- Know the fees.
Speaking of 10 percent, that’s the typical fee that you will have to pay on top of the bid amount. That’s called the “buyer’s premium,” and it’s paid directly to the auction house. In some cases, that fee can be more and in some cases less. Whatever it is, find out before the auction starts and factor it you’re at your bid limit. Generally, the auction house takes a cut from both the buyer and the seller, and these fees are non-negotiable. Don’t forget that in many states you will have to prove you are shipping the car out of state, or you will be responsible for paying sales tax in that state as well.
- Watch the dealers.
It’s entirely possible you will wind up bidding against people who buy and sell cars at auctions professionally. These people are generally called dealers. Keep in mind that buying and selling cars is their business, and they are going to be better at it than you. That might sound bleak, but you have a secret weapon: To stay in business, they have to be able to buy at a price low enough that they can make money on the cars they buy. You don’t have to do that, so you can theoretically pay a little more. See? You’re becoming an auction pro already. I like your style.
- Choose the right bidding style.
There are hundreds of ways to bid on a car. Some people like to place the first bid, showing the auctioneer they are interested in the item. Some wait to jump in until near the end when the bidding slows down. Some people like to be loud and exuberant, waving their bidding paddle high in the air. Some do it more discreetly once they have the auctioneer’s attention.
The auctioneer is in control of the auction, which also means he is in control of the bid increments. Occasionally you’ll be able to bid half the amount of that expected increment. For example, if you want to make a $1,000 advance into $500, you can call it out ($27,500), make a chopping motion with your hands or by mouthing the words. Auctioneers generally hate this, but remember: You aren’t trying to make a friend, you’re trying to buy a car.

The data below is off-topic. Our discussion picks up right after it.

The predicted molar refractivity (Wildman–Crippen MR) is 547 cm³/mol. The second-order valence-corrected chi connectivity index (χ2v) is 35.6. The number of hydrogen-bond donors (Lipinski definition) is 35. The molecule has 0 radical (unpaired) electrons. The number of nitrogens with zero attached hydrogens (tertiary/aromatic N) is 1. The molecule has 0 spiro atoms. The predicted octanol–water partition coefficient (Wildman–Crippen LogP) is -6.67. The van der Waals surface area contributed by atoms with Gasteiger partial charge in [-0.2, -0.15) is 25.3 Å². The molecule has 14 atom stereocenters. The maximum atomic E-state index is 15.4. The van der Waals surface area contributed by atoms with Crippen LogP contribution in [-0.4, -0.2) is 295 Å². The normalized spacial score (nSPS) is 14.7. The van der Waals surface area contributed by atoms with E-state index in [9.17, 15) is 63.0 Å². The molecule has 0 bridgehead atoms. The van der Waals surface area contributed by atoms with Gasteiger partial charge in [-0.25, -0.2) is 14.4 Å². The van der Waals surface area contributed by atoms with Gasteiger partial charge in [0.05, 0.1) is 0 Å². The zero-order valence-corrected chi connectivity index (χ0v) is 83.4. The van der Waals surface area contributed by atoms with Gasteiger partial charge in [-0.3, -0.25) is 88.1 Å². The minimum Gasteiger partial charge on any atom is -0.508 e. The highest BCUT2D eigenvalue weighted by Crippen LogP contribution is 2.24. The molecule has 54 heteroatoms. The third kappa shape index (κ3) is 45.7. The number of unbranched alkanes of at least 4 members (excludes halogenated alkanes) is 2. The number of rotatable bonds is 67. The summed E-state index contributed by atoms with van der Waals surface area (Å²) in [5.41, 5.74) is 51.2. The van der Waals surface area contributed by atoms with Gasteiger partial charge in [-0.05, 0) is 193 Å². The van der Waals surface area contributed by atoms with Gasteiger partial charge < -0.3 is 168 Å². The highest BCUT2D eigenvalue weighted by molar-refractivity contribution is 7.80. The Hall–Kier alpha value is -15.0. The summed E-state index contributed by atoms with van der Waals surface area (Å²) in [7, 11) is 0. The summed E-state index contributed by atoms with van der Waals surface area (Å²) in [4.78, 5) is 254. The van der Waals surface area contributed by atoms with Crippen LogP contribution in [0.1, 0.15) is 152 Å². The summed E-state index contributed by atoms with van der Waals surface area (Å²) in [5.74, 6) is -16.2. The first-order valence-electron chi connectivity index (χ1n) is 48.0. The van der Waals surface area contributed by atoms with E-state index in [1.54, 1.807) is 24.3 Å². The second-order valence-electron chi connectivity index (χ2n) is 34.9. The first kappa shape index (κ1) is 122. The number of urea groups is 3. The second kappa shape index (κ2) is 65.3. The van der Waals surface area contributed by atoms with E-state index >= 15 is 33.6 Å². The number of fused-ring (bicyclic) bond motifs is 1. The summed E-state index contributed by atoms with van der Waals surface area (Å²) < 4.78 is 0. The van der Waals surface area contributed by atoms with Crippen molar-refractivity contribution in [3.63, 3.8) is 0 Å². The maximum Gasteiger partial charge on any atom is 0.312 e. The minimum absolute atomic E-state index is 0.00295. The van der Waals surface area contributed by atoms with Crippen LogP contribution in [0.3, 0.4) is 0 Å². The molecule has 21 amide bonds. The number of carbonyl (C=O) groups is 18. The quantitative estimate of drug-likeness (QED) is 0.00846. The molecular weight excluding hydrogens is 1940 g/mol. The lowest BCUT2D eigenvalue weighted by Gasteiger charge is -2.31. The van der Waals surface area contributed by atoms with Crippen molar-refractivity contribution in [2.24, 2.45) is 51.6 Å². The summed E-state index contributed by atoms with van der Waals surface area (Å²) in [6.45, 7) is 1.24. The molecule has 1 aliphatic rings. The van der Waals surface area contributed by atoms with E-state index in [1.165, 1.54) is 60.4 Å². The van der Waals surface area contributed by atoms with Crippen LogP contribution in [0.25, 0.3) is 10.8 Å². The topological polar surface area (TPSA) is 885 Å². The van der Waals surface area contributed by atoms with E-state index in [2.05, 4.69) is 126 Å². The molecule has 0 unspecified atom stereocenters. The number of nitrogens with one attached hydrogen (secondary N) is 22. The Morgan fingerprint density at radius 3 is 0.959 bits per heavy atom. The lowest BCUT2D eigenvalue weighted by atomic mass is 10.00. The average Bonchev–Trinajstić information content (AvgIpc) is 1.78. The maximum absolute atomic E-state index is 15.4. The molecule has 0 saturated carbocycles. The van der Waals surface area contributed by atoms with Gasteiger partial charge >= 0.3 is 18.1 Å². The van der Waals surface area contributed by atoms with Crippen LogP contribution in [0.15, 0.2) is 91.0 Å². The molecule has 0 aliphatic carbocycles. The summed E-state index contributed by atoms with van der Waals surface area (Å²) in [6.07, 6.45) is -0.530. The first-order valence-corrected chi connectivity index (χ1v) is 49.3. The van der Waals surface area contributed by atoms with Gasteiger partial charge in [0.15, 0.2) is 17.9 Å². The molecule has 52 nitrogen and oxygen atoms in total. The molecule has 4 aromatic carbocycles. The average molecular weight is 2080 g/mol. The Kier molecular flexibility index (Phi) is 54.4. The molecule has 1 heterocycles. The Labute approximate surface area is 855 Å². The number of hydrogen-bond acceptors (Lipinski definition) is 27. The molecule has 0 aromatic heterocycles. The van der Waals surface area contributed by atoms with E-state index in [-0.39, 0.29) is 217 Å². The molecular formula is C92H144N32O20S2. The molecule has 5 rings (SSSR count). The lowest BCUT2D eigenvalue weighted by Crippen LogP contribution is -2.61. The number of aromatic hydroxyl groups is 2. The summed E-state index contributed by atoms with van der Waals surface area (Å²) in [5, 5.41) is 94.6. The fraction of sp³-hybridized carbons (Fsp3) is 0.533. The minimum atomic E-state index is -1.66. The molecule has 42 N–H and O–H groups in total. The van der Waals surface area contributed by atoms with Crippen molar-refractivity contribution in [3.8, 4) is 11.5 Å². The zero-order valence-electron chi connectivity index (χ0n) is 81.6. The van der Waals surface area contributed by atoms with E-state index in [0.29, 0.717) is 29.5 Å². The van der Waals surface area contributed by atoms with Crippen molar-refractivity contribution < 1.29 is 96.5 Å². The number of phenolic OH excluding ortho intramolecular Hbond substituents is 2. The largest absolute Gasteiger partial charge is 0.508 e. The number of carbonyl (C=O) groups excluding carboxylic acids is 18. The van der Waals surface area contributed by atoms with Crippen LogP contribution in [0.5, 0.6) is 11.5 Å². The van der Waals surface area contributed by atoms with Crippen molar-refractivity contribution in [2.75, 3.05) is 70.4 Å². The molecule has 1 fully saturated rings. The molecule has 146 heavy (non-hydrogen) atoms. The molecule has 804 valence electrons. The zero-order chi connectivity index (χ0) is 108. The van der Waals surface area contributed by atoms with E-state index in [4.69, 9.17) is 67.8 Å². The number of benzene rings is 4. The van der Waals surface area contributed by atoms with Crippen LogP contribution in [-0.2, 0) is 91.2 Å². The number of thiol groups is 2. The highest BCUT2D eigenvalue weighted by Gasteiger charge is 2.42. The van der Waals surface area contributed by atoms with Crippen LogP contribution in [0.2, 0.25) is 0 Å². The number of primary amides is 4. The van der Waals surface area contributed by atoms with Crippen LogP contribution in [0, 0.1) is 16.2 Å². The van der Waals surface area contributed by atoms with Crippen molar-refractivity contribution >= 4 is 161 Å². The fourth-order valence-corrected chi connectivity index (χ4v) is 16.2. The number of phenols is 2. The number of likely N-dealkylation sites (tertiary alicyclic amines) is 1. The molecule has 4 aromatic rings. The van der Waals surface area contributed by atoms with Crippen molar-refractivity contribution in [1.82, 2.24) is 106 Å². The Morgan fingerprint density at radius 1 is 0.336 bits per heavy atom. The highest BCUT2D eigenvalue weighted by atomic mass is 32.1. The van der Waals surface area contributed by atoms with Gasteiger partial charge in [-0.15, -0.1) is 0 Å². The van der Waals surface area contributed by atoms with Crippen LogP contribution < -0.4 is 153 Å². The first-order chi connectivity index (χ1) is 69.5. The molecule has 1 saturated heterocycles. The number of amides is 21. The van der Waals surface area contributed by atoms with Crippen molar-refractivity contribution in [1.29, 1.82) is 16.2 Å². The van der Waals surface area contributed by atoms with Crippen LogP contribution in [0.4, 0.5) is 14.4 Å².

Also, be aware of psychological tricks other bidders will play, such as raising the bid higher than the current “call” or dropping out of bidding only to reemerge at the last minute. Bidding can be more of a chess match than you imagine, and we’ve seen things get way out of hand with two dogs fighting over the automotive Milk-Bone.
- Have fun.
Bidding on a car at a car auction should be fun, exciting, and even exhilarating. It’s better to be calm and wait for the next opportunity to buy a car than get caught up in the moment and overpay. And don’t be frustrated if you’re not the high bidder on the car you wanted. Remember, deals are like trains; there is another coming down the track soon.
- Don’t forget there is always a deal to be had at an auction.
If you go searching for one particular car out of 500 at a big sale, there is a really good chance you are going to come home emptyhanded. But if you expand your horizon and go with the type of car you are looking for instead of one particular car in mind, you have more potential for finding something you can bring home. There are some who claim the best deals happen at the start of the auction or near the end when the audience has dwindled. In the age of Internet bidders, that seems to be less of a factor.
Don’t forget you can also bid on the phone. There is at least one well-known dealer who often leaves the room before the car he is looking for comes on the block. He’ll be bidding at the bar on his mobile phone while enjoying some auction juice of his own, and only he and the auction company knows he’s buying.
You don’t have to be the smartest guy in the room to wind up with a great deal on a great car. Sometimes it happens because you are one of just one or a very few people interested in that car.